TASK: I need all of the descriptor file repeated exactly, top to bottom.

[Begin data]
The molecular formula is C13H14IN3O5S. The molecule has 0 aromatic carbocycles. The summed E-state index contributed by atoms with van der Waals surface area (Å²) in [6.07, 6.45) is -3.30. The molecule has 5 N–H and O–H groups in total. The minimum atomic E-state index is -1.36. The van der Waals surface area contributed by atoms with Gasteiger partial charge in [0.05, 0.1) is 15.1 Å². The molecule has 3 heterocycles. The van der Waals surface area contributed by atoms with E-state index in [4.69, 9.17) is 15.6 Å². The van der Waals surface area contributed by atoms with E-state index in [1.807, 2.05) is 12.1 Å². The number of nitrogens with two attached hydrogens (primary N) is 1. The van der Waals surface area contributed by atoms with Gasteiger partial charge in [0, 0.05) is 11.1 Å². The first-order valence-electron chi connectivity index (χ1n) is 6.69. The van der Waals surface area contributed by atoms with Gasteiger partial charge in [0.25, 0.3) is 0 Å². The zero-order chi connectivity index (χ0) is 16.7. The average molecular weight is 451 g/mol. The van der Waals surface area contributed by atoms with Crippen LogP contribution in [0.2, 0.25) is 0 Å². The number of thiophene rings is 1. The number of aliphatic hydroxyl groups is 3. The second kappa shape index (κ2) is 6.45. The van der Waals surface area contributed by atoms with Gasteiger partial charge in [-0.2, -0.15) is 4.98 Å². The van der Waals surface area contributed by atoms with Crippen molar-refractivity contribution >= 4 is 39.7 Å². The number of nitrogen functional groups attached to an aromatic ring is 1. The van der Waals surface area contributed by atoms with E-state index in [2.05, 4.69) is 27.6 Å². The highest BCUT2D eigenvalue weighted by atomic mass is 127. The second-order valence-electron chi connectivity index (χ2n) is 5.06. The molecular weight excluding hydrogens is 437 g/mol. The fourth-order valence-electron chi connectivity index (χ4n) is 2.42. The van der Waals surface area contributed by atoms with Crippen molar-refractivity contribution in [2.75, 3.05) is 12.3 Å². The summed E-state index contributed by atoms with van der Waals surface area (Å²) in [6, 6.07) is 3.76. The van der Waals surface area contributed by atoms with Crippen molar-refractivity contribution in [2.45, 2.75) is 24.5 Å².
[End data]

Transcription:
The molecular formula is C13H14IN3O5S. The molecule has 0 aromatic carbocycles. The summed E-state index contributed by atoms with van der Waals surface area (Å²) in [6.07, 6.45) is -3.30. The molecule has 5 N–H and O–H groups in total. The minimum atomic E-state index is -1.36. The van der Waals surface area contributed by atoms with Gasteiger partial charge in [0.05, 0.1) is 15.1 Å². The molecule has 3 heterocycles. The van der Waals surface area contributed by atoms with E-state index in [4.69, 9.17) is 15.6 Å². The van der Waals surface area contributed by atoms with E-state index in [1.807, 2.05) is 12.1 Å². The number of nitrogens with two attached hydrogens (primary N) is 1. The van der Waals surface area contributed by atoms with Gasteiger partial charge in [0, 0.05) is 11.1 Å². The first-order valence-electron chi connectivity index (χ1n) is 6.69. The van der Waals surface area contributed by atoms with Gasteiger partial charge in [0.25, 0.3) is 0 Å². The zero-order chi connectivity index (χ0) is 16.7. The average molecular weight is 451 g/mol. The van der Waals surface area contributed by atoms with Crippen LogP contribution in [0.2, 0.25) is 0 Å². The number of thiophene rings is 1. The number of aliphatic hydroxyl groups is 3. The second kappa shape index (κ2) is 6.45. The van der Waals surface area contributed by atoms with Gasteiger partial charge in [-0.2, -0.15) is 4.98 Å². The van der Waals surface area contributed by atoms with Crippen molar-refractivity contribution >= 4 is 39.7 Å². The number of nitrogen functional groups attached to an aromatic ring is 1. The van der Waals surface area contributed by atoms with E-state index in [2.05, 4.69) is 27.6 Å². The highest BCUT2D eigenvalue weighted by atomic mass is 127. The second-order valence-electron chi connectivity index (χ2n) is 5.06. The molecular weight excluding hydrogens is 437 g/mol. The fourth-order valence-electron chi connectivity index (χ4n) is 2.42. The van der Waals surface area contributed by atoms with Crippen molar-refractivity contribution in [2.75, 3.05) is 12.3 Å². The summed E-state index contributed by atoms with van der Waals surface area (Å²) in [6, 6.07) is 3.76. The van der Waals surface area contributed by atoms with Crippen molar-refractivity contribution in [2.45, 2.75) is 24.5 Å².